We made another critical mistake back then. We had oversized positions in some of the riskiest companies in our portfolio, most notably a 14% position in clothing retailer JC Penney, an 8% position in satellite company Iridium, and a 5% position in Spanish media firm Grupo Prisa.

In general, I've found it's best to put no more than 5% to 6% in even the bluest of blue-chip stocks. For smaller, off-the-beaten-path stocks, I recommend sizing them even smaller, in the 3% to 5% range.

  1. Resist the urge to over-trade.

As we got into a hole, we ramped up our trading, churning the portfolio. Our goal was, of course, to turn around our portfolio's performance. In reality, we only made things worse.

Countless studies show that the less trading you do, the better your returns are likely to be. Here's a funny story that underscores this point to an extreme...

Nearly two decades ago, my sister set up a retirement account at the company she worked for at the time. Every two weeks, she had money withdrawn from her paycheck and automatically invested in the S&P 500.

Then, she switched jobs and forgot about the account, so she didn't make a single trade or investment decision for more than 15 years.

She recently switched jobs again, which reminded her to check that old account. She contacted her former employer's human resources department and discovered that it had compounded into a small fortune.

The irony is, had she remembered she had the account all along, she probably would have done something dumb like sell and go to cash at the market bottom in 2009.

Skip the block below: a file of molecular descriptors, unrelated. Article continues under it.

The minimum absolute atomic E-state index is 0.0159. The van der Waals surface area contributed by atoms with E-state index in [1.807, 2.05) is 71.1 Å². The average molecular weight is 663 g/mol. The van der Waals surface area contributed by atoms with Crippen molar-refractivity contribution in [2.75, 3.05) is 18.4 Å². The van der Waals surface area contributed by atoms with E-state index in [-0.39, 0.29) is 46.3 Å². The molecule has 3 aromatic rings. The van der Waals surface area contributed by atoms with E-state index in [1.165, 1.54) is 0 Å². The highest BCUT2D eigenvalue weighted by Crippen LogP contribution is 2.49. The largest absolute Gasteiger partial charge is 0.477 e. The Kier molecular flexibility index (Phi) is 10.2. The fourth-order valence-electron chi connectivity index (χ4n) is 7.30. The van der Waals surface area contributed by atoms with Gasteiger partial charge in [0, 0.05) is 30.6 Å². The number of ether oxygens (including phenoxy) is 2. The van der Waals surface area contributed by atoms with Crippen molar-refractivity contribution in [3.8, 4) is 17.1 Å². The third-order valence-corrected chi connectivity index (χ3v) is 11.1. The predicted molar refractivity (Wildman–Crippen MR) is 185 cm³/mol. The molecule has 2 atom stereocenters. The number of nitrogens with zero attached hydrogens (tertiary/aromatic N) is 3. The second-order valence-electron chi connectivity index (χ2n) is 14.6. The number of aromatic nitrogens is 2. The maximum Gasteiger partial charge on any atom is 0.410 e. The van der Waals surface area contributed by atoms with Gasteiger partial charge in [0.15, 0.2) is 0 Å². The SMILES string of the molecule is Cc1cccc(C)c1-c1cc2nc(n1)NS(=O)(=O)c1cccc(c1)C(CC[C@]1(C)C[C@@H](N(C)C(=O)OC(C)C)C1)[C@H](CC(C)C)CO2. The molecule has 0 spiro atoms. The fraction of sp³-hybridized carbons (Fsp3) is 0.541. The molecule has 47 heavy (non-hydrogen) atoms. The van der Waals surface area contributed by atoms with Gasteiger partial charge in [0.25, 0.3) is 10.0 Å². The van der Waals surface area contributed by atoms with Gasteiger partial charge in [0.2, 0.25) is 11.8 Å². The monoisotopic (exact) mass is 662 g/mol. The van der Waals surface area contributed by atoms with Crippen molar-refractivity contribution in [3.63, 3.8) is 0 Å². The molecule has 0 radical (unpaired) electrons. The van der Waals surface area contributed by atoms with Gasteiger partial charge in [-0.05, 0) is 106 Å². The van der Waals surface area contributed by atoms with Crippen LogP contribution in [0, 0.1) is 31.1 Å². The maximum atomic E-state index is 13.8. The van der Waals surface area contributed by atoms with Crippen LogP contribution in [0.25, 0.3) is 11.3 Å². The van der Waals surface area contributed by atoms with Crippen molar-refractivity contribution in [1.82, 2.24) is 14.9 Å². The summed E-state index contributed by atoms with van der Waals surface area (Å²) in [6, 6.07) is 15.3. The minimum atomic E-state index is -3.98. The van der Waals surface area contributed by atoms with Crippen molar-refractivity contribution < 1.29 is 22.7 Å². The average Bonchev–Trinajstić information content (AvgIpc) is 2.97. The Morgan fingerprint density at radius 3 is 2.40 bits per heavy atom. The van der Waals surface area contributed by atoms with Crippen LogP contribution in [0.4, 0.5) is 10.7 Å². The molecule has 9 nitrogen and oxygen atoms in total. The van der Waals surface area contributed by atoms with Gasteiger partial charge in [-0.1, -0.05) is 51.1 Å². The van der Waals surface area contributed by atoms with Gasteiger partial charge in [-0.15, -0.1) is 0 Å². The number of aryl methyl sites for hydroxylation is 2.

1. Know when to add to, hold, trim, or exit your positions.

This is the most important – and most difficult – element of successful portfolio management.

I didn't do this well. In 2011 and in subsequent years, I rode my positions in JC Penney and Iridium lower and lower, taking big losses before finally exiting, and watched Grupo Prisa eventually go to zero.

I sold finance giants Citigroup (C) and Goldman Sachs (GS) far too early, as well as tech giant Microsoft (MSFT), watching their shares march higher for years to come.

But the biggest portfolio-management mistake of my life was, ironically, in one of my biggest winners... I trimmed and then sold my position in streaming company Netflix (NFLX) far, far too early. It's so painful to know that had I only done one thing – held the stock of the decade, which I nailed at the absolute bottom – it would have made up for all of my other mistakes... and then some.

Instead, I took some profits when Netflix went up 50%. When it doubled, I trimmed some more. I kept trimming as the stock went higher and higher, always keeping it a 3% to 5% position. By the time I sold my last shares, it was up 600% from its lows.

I was so proud of myself for this super-successful investment...

But then the stock rose an additional 600% from where I exited. I left millions of dollars on the table by being too quick to take profits, focusing more on the rising stock price rather than how well the business was doing... It's a mistake that still haunts me to this day.

If there's one portfolio-management lesson I want to leave you with, it's this...

You must let your winners run.

In an investing lifetime, you'll only have a few opportunities to own moonshots like this. Identifying them and then maximizing the profits can make up for a lot of mistakes.


Whitney Tilson

Editor's note: The Dow Jones recently hit 26,000 for the first time since the market took a nosedive. During the recent Recovery Investing Event, Whitney explained why it's time to get back into stocks... and how to do it with the least amount of risk. He also shared his No. 1 stock idea to get you back on the road to recovery. Until tomorrow, you can still catch the FREE replay right here.